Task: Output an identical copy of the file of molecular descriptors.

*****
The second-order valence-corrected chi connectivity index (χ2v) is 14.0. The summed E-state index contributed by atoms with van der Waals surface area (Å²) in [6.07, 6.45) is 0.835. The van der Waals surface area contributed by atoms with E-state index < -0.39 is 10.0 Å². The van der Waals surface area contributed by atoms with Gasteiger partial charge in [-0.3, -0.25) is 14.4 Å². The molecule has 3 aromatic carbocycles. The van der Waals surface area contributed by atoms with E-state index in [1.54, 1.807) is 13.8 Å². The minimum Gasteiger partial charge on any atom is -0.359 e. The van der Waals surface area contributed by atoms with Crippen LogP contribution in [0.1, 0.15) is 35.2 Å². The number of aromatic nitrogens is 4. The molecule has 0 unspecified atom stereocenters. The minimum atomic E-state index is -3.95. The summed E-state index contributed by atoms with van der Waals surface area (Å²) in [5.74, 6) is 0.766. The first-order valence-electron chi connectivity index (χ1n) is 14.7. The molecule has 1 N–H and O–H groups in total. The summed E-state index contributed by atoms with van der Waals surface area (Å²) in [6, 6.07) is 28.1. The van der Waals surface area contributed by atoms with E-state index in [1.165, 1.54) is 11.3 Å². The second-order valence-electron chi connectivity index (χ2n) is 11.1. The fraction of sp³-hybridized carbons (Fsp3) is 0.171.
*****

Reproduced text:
The second-order valence-corrected chi connectivity index (χ2v) is 14.0. The summed E-state index contributed by atoms with van der Waals surface area (Å²) in [6.07, 6.45) is 0.835. The van der Waals surface area contributed by atoms with E-state index < -0.39 is 10.0 Å². The van der Waals surface area contributed by atoms with Gasteiger partial charge in [-0.3, -0.25) is 14.4 Å². The molecule has 3 aromatic carbocycles. The van der Waals surface area contributed by atoms with E-state index in [1.54, 1.807) is 13.8 Å². The minimum Gasteiger partial charge on any atom is -0.359 e. The van der Waals surface area contributed by atoms with Crippen LogP contribution in [0.1, 0.15) is 35.2 Å². The number of aromatic nitrogens is 4. The molecule has 0 unspecified atom stereocenters. The minimum atomic E-state index is -3.95. The summed E-state index contributed by atoms with van der Waals surface area (Å²) in [5.74, 6) is 0.766. The first-order valence-electron chi connectivity index (χ1n) is 14.7. The molecule has 1 N–H and O–H groups in total. The summed E-state index contributed by atoms with van der Waals surface area (Å²) in [6, 6.07) is 28.1. The van der Waals surface area contributed by atoms with E-state index in [1.165, 1.54) is 11.3 Å². The second-order valence-electron chi connectivity index (χ2n) is 11.1. The fraction of sp³-hybridized carbons (Fsp3) is 0.171.